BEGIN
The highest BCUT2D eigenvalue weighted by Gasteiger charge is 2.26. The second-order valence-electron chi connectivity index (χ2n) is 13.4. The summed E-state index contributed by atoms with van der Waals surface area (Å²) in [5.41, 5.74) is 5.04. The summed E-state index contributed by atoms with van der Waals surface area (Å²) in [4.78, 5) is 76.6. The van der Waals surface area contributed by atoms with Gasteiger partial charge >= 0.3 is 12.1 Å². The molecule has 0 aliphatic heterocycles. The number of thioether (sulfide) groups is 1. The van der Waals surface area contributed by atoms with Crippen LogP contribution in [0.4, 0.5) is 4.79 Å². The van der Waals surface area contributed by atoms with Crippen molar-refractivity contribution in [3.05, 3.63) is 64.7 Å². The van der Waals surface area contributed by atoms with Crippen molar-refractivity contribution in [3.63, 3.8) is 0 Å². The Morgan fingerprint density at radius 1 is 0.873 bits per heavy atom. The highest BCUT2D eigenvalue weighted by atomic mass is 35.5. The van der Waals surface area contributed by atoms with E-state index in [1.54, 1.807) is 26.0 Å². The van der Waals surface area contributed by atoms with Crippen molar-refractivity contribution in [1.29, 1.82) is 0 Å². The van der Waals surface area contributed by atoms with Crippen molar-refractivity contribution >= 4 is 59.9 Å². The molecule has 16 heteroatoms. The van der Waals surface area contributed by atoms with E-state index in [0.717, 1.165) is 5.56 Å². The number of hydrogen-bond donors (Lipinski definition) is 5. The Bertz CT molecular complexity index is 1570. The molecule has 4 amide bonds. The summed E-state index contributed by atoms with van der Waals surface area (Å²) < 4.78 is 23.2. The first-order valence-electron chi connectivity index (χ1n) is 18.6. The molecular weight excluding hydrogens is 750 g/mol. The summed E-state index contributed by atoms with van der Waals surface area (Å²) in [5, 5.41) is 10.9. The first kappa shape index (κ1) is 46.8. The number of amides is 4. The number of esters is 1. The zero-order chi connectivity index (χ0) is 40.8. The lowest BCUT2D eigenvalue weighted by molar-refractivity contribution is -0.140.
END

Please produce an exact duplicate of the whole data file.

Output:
The highest BCUT2D eigenvalue weighted by Gasteiger charge is 2.26. The second-order valence-electron chi connectivity index (χ2n) is 13.4. The summed E-state index contributed by atoms with van der Waals surface area (Å²) in [5.41, 5.74) is 5.04. The summed E-state index contributed by atoms with van der Waals surface area (Å²) in [4.78, 5) is 76.6. The van der Waals surface area contributed by atoms with Gasteiger partial charge >= 0.3 is 12.1 Å². The molecule has 0 aliphatic heterocycles. The number of thioether (sulfide) groups is 1. The van der Waals surface area contributed by atoms with Crippen LogP contribution in [0.4, 0.5) is 4.79 Å². The van der Waals surface area contributed by atoms with Crippen molar-refractivity contribution in [3.05, 3.63) is 64.7 Å². The van der Waals surface area contributed by atoms with Crippen molar-refractivity contribution in [3.63, 3.8) is 0 Å². The Morgan fingerprint density at radius 1 is 0.873 bits per heavy atom. The highest BCUT2D eigenvalue weighted by atomic mass is 35.5. The van der Waals surface area contributed by atoms with E-state index in [1.54, 1.807) is 26.0 Å². The van der Waals surface area contributed by atoms with Crippen molar-refractivity contribution in [1.29, 1.82) is 0 Å². The van der Waals surface area contributed by atoms with Crippen molar-refractivity contribution >= 4 is 59.9 Å². The molecule has 16 heteroatoms. The van der Waals surface area contributed by atoms with E-state index in [0.717, 1.165) is 5.56 Å². The number of hydrogen-bond donors (Lipinski definition) is 5. The Bertz CT molecular complexity index is 1570. The molecule has 4 amide bonds. The summed E-state index contributed by atoms with van der Waals surface area (Å²) < 4.78 is 23.2. The first-order valence-electron chi connectivity index (χ1n) is 18.6. The molecular weight excluding hydrogens is 750 g/mol. The summed E-state index contributed by atoms with van der Waals surface area (Å²) in [5, 5.41) is 10.9. The first kappa shape index (κ1) is 46.8. The number of amides is 4. The number of esters is 1. The zero-order chi connectivity index (χ0) is 40.8. The lowest BCUT2D eigenvalue weighted by molar-refractivity contribution is -0.140.